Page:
EMI had laws within its walls about everything, including recording. You had to place certain microphones at a certain distance of particular instruments. If you broke these laws, it could result in job termination. Geoff figured he had a bit of leeway since he was working with the biggest band and pretty much had broken every regulation EMI had in place. He right away changed Ringo's drum sound by miking them closer and stuffing the bass drum with an old blanket. It was also very important to Geoff to get Paul's bass to sound deeper and more to the fore. If you listen to their albums pre-Revolver you can notice an immense improvement in the sound of all the instruments.
Working with the Beatles
Geoff always had a great time with The Beatles, especially Paul who was most forward and affable to Geoff. There were countless late nights, like on the recording of the Pepper album when it was virtually just Geoff and Paul. Paul loved the way Geoff was recording his bass sound, and would now stay after the other three went home and stick his bass line on last. Paul figured he could shape the best and most melodic bass lines if he recorded them after everything else.
Geoff also states that he was constantly a bit weary of John Lennons mood swings. Geoff has seen Lennon speak his mind and not suppress anything, and result in a very bad atmosphere in the studio. Lennon was very moody, and especially when the drugs he was using turned to heroin. George Harrison always kept to himself, yet complained a lot, most likely due to the fact that Lennon and McCartney did not have the forbearance to spend too much time on Harrison's songs. Ringo was also quiet as a rule most of the time, and he always seemed to be feeling down. Well, this is how Geoff Emerick read The Beatles anyway.
During 1968 during the making of The White Album, Ringo quit for a couple of days, George Harrison quit as well, and toward the end, even Geoff Emerick had enough and walked out. This year was the commencement of major Beatle hell according to Emerick. The Beatles had turned into prima donnas and would demand unnecessary labor on everybody. It wasn't fun anymore. First, there would be all night recording sessions that would often end at dawn, because John Lennon wanted to do his song Revolution over and over and over again. Soon, Paul reciprocated when it was time to work on his song Ob-La-Di, Ob-La-Da, which lasted for about two weeks from 2pm to about 5am. He never seemed satisfied and had The Beatles perform the song countless times. Then there was Yoko Ono, Lennon's lover, she was also there offering unwelcome suggestions to everybody into a microphone which Lennon demanded she have, "Beatles do this song again" or "Beatles will add more guitar".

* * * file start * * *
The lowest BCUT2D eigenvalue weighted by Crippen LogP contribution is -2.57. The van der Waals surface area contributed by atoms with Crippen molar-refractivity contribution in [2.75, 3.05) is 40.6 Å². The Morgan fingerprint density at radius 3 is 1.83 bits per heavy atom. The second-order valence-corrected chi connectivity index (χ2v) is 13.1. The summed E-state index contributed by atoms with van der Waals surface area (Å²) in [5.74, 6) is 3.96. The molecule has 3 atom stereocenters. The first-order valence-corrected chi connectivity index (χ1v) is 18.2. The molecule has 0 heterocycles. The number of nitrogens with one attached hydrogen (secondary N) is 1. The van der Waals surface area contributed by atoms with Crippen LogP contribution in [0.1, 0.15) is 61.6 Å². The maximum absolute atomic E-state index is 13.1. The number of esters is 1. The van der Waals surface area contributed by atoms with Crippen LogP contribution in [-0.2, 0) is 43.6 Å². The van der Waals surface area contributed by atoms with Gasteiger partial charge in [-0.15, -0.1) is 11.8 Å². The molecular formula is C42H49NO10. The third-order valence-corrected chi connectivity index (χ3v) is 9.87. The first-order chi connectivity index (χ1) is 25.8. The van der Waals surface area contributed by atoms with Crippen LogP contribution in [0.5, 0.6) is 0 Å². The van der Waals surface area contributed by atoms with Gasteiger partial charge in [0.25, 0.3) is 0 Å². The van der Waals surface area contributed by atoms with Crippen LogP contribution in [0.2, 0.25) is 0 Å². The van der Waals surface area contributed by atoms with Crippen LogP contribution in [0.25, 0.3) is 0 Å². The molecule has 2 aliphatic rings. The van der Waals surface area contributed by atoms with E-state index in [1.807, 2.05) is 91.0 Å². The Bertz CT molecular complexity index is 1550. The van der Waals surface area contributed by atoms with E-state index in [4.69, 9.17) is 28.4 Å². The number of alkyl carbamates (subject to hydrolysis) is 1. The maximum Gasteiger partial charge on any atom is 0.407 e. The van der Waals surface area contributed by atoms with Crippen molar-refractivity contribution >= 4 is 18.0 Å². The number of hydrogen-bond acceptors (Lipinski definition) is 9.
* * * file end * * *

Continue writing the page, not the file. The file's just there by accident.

The thing that got mostly under Geoff's skin was John Lennons new friend Alexis Mardas, also known as "Magic Alex". "Magic Alex" was given free reign of the control booth and wandered where ever he wanted, he would look under the console and announce that EMI's equipment was crap and he could of course build something spectacular - and John Lennon would eat it up, while everybody else saw right through the 'magic'. After Geoff walked out on the sessions, he would not work with The Beatles until the Summer of 1969 when they laid down the tracks for the Abbey Road album.
After the break up
Geoff was lured away from EMI by Paul McCartney to work at Apple, to build a studio and be the sound engineer. "Magic Alex" was there, but had wasted a lot of money and time building a studio that didn't work, so Geoff came in and built a real class studio. He worked with Ringo Starr on his first solo album, Sentimental Journey and other Apple acts like Badfinger. Unfortunately, after the year it took to build the studio, Ringo was smitten with the idea of building a studio that recorded solely film scores. This was to be built on top of the beautiful Apple studio that Geoff Emerick built. In order to comply with a whim of one the Beatles, Geoff's studio was torn out in order to fit Ringo's studio, which ultimately never was built anyway. Geoff found work with George Martin again at AIR studios and was very happy there.